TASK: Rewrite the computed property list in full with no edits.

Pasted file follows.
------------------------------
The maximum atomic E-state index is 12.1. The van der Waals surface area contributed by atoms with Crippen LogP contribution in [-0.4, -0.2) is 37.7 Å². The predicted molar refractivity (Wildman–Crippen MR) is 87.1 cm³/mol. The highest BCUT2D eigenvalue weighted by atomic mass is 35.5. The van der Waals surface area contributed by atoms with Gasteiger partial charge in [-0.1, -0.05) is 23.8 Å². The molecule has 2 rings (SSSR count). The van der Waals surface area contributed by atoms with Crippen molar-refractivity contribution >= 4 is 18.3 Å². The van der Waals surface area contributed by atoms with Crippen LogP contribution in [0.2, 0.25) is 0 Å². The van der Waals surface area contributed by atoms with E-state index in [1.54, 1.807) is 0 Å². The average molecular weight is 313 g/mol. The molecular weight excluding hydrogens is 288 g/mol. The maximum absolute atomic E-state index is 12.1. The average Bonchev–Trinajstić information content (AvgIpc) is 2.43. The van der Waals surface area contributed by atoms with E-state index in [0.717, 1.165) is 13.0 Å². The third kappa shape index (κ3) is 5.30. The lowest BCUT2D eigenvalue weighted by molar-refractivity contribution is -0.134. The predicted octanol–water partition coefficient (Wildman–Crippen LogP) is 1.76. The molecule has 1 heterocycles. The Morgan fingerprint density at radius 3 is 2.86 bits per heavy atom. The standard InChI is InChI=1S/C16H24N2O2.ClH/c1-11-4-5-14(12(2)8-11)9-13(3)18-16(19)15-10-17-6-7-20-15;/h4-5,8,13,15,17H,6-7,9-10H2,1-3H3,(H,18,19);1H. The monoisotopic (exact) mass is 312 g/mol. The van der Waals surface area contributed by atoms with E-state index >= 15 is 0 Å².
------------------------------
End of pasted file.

The maximum atomic E-state index is 12.1. The van der Waals surface area contributed by atoms with Crippen LogP contribution in [-0.4, -0.2) is 37.7 Å². The predicted molar refractivity (Wildman–Crippen MR) is 87.1 cm³/mol. The highest BCUT2D eigenvalue weighted by atomic mass is 35.5. The van der Waals surface area contributed by atoms with Gasteiger partial charge in [-0.1, -0.05) is 23.8 Å². The molecule has 2 rings (SSSR count). The van der Waals surface area contributed by atoms with Crippen molar-refractivity contribution >= 4 is 18.3 Å². The van der Waals surface area contributed by atoms with Crippen LogP contribution in [0.2, 0.25) is 0 Å². The van der Waals surface area contributed by atoms with E-state index in [1.54, 1.807) is 0 Å². The average molecular weight is 313 g/mol. The molecular weight excluding hydrogens is 288 g/mol. The maximum absolute atomic E-state index is 12.1. The average Bonchev–Trinajstić information content (AvgIpc) is 2.43. The van der Waals surface area contributed by atoms with E-state index in [0.717, 1.165) is 13.0 Å². The third kappa shape index (κ3) is 5.30. The lowest BCUT2D eigenvalue weighted by molar-refractivity contribution is -0.134. The predicted octanol–water partition coefficient (Wildman–Crippen LogP) is 1.76. The molecule has 1 heterocycles. The Morgan fingerprint density at radius 3 is 2.86 bits per heavy atom. The standard InChI is InChI=1S/C16H24N2O2.ClH/c1-11-4-5-14(12(2)8-11)9-13(3)18-16(19)15-10-17-6-7-20-15;/h4-5,8,13,15,17H,6-7,9-10H2,1-3H3,(H,18,19);1H. The monoisotopic (exact) mass is 312 g/mol. The van der Waals surface area contributed by atoms with E-state index >= 15 is 0 Å².